The substrate layer is particularly preferably composed of from 20 to 100% by weight of impact-resistant polystyrene (HIPS) and from 0 to 80% by weight of standard polystyrene. It is advantageous to use impact-resistant polystyrenes with increased stress-cracking resistance, these being known as ESCR-HIPS. These generally have a gel content of at least 30% and an average particle size of the disperse rubber phase, determined by light scattering, of at least 5 μm.
The outer layer generally has a thickness of from 1 to 10%, preferably from 2 to 5%, based on the total thickness of the composite layered sheet or composite layered film. The total thickness depends on the application, and may generally be from 0.1 to 10 mm, preferably from 0.5 to 5 mm.
The outer layer preferably comprises from 0.1 to 5% by weight, based on the polystyrene molding composition, of a lubricant, such as stearates.
The increased stress-cracking resistance of the polystyrene molding compositions of the invention, and also of the composite layered sheets or composite layered films in which these are present as outer layer, together with their high surface gloss, make them suitable for producing moldings for refrigeration equipment.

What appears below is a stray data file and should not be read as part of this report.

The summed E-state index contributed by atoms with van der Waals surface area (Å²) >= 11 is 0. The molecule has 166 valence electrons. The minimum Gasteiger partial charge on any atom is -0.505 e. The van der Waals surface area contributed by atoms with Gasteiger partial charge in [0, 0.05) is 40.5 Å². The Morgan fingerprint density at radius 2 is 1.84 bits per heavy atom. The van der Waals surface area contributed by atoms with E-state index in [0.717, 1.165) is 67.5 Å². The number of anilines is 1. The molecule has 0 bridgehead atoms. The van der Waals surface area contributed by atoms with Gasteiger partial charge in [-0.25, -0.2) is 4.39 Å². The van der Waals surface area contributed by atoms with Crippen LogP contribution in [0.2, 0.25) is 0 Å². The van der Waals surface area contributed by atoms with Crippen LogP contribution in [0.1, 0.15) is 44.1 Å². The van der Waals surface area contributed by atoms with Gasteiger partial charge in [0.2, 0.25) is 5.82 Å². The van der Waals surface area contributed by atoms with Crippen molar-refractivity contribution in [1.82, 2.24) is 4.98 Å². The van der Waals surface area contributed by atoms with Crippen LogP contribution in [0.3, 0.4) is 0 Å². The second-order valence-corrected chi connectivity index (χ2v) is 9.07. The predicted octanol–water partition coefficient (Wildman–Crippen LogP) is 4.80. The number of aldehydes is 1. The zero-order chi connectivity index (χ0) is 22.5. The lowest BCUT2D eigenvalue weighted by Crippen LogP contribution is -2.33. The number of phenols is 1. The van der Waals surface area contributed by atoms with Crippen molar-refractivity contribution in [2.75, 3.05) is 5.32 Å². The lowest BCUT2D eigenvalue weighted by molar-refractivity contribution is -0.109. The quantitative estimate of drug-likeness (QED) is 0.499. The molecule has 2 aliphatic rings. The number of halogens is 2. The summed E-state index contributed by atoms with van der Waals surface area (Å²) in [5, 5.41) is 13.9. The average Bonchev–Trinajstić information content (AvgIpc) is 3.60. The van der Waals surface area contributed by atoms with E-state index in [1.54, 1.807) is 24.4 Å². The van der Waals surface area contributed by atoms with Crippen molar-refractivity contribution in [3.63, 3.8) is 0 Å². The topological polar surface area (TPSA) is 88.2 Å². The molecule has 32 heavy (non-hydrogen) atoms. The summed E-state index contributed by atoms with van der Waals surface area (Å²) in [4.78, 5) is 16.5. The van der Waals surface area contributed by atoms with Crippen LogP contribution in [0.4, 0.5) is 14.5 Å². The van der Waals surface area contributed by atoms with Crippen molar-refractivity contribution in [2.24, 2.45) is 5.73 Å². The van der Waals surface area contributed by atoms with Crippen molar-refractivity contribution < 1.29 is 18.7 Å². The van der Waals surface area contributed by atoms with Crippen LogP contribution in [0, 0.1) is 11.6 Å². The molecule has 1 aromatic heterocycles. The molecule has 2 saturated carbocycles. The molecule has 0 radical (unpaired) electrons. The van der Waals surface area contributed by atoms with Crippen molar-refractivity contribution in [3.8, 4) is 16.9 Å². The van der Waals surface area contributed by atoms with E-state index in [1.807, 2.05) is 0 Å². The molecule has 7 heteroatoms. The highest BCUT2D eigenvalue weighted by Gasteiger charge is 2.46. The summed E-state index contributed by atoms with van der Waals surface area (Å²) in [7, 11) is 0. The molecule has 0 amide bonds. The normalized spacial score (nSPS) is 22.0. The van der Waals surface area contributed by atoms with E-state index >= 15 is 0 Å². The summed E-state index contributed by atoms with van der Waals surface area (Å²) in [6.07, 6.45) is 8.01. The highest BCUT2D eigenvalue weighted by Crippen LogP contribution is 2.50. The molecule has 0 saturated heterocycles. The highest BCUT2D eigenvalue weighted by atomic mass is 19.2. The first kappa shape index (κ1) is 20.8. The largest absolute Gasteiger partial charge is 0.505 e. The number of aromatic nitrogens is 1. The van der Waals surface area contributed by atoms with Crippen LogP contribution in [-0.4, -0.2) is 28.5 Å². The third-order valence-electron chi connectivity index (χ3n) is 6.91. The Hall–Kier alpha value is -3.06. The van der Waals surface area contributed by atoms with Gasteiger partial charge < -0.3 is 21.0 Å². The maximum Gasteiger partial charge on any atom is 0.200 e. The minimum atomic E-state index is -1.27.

A styrene-butadiene block copolymer (STPE) as in WO 95/35335 (Styroflex® 6105) and a free-flowing impact-modified polystyrene (BASF polystyrene 454 C), each in the form of pellets, were mixed in a Rhönrad mixer and then injection molded to give tensile test specimens to ISO 3167.
Example 1 was repeated, except that the impact-modified polystyrene used was (BASF polystyrene 473 D).
Stress-cracking resistance (ESCR) was assessed using the tensile strain at break, determined by a method based on the “flex-strip method” described in ISO 4599. To this end, the injection-molded tensile test specimens were clamped over flex templates with a radius of 170 mm and exposed for 10 and, respectively, 50 minutes to a cyclopentane atmosphere (CP) in an autoclave at a pressure of 300 mbar, and then tensile-tested to ISO 527. Tensile test specimens with no exposure to solvent (air) were tested as a reference.
The makeup of the specimens and results from Examples 1 and 2 are given in Table 1.
TABLE 1 Stress-cracking resistance of injection-molded specimens as a function of cyclopentane exposure time, measured in terms of tensile strain at break [%] STPE [% by Example weight] 0 min 10 min 50 min PS 1 0 28 12 27 PS 1 5 36 35 45 PS 1 10 47 39 59 PS 1 15 63 74 63 PS 1 20 74 87 85 PS 2 0 41 20 27 PS 2 5 44 34 50 PS 2 10 39 40 57 PS 2 15 48 55 85 PS 2 20 71 105 116